Kelli Conlin, a former president of the prominent abortion-rights group NARAL Pro-Choice New York has been accused of pocketing hundreds of thousands of dollars in charitable money to fund her lavish lifestyle. According to the New York state attorney general’s office, Conlin, who pleaded guilty last year for fabricating business records, spent $250,000 in charitable contributions on hotel rooms, shopping sprees, fine dining, and other personal amenities.
Ms. Conlin’s sudden departure in January 2011 raised a slew of questions, as she was chief of the pro-abortion group for almost two decades. Only weeks after her resignation, YNN’s Capital Tonight obtained a forensic audit conducted for the NARAL that unveiled extensive financial misconduct, including 120 meals at a sushi restaurant, $17,000 for a one-month rental home in the Hamptons, and $50,000 for designer clothing and shoes at retailers like Giorgio Armani.
Further, purchases on the organization’s dime included $100,000 in car services to transport her children to school in Manhattan’s opulent Upper West Side. Capitol Tonight also reported that Conlin’s annual salary for 2009 was a sizable $309,000, and that a number of large transactions in NARAL’s accounts appeared questionable, potentially concealing other financial improprieties.
A separate investigation launched by New York state “uncovered substantial additional wrongdoing and seeks to hold Conlin fully accountable for her misconduct,” the state attorney general’s office affirmed in a press release.
The attorney general’s office said in a statement that Conlin “perpetuated her scheme by falsifying her expense reports to conceal the personal nature of the expenses, maintaining tight control over the outside consultants who were charged with bookkeeping duties and intimidating NARAL staff members who raised questions regarding her expense habits.”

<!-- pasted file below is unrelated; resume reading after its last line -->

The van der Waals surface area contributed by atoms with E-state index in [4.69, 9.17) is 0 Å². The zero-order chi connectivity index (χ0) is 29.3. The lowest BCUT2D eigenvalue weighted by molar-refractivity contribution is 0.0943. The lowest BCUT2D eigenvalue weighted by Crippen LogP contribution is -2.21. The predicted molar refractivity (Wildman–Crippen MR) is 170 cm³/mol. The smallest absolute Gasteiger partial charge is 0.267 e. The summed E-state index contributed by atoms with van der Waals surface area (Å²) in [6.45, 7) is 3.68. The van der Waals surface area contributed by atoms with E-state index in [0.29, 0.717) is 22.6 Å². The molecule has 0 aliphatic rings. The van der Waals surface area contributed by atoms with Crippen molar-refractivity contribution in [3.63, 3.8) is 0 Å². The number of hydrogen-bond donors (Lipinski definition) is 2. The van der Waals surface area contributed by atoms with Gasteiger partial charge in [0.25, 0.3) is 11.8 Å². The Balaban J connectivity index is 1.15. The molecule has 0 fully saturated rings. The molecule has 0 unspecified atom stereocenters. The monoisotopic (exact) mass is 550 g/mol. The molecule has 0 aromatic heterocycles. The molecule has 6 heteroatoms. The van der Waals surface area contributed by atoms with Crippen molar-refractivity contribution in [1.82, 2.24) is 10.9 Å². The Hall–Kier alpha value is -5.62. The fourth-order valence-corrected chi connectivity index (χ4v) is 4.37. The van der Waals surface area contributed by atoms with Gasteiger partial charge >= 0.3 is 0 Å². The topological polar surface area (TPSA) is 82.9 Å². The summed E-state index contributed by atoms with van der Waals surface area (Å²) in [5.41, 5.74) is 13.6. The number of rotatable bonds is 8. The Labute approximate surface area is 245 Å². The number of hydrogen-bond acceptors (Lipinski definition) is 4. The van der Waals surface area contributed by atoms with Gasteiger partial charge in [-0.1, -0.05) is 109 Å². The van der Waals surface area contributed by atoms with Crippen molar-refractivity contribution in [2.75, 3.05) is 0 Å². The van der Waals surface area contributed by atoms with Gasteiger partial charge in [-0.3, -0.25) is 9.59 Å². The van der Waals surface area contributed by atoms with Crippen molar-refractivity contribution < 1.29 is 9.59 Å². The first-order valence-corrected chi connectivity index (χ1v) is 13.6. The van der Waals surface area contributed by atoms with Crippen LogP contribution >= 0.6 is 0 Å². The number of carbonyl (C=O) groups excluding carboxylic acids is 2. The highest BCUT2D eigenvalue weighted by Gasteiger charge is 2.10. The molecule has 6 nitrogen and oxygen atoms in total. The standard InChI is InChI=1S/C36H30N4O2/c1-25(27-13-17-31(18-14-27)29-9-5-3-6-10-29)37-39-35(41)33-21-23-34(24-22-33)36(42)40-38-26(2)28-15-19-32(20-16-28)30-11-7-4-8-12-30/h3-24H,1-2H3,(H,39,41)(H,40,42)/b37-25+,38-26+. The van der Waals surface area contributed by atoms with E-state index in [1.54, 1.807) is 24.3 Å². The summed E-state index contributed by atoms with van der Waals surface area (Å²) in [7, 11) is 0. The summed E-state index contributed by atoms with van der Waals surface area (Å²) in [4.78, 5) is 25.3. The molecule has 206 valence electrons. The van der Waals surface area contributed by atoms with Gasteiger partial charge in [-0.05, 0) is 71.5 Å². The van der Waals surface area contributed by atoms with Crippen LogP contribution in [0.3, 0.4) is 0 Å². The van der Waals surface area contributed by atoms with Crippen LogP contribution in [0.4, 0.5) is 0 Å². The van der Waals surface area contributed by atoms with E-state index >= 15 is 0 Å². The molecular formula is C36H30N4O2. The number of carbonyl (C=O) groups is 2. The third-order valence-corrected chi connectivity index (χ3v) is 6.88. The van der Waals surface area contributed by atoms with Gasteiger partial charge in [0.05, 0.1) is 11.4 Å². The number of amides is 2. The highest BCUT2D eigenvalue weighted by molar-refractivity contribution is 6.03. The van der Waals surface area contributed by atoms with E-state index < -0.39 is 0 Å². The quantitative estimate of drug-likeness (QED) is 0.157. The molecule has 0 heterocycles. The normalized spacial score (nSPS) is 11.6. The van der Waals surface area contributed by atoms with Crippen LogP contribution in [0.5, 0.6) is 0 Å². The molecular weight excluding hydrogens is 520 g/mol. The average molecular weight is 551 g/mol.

Previously, Conlin had agreed to pay $75,000 to NARAL Pro-Choice New York and its affiliates to avoid jail time and probation. However, David Nachman, enforcement section chief for the attorney general’s Charities Bureau, said Conlin’s lavish spending habits amounted to “hundreds of thousands of dollars in improper benefits.” In turn, the state attorney general’s office is asking that she repay every dime, with interest, and pay for its own legal and investigative expenses.
NARAL and the National Institute for Reproductive Health asserted Friday that they encouraged the civil action and had instituted new financial measures since Conlin left the organization in January 2011. The group acknowledged it had administered an internal investigation and that NARAL officials had fully cooperated with the attorney general’s investigation.
Kristan Hawkins, Executive Director of Students for Life, said NARAL’s financial scandal “shows just how corrupt pro-abortion groups are,” pointing out that the group has been defrauding women about its priorities. “They are not in it to help women, but rather for their own selfish profit.”
State Attorney General Eric Schneiderman previously recused himself from the case after pro-life Democrat Sen. Ruben Diaz Sr. revealed his close family ties with NARAL, as his father previously served as treasurer for the pro-abortion group. Consequently, Mr. Schneiderman’s office delegated an outside counsel to investigate Conlin in March 2011. Schneiderman has been on the NARAL board for more than a decade and has been the largest donor to the pro-abortion group’s political action committee, donating more than $75,000 in the last six years.
"Ms. Conlin betrayed the trust of NARAL's supporters and donors by using charitable funds to finance her lavish lifestyle," Jason Lilien, chief of the Charities Bureau, charged, in commenting on the scandal. "Our office is committed to rooting out corruption in the charitable sector wherever it exists, and we will vigorously crack down on those who rip off the public for their own personal gain."
Photo: New York Democratic candidate for governor, state Attorney General Andrew Cuomo, is flanked by former NARAL Pro-Choice New York President Kelli Conlin, third from right in purple, and the organization's board chair person Lorna Brett Howard, right, after he received their endorsement, at New York's City Hall, Sept. 29, 2010: AP Images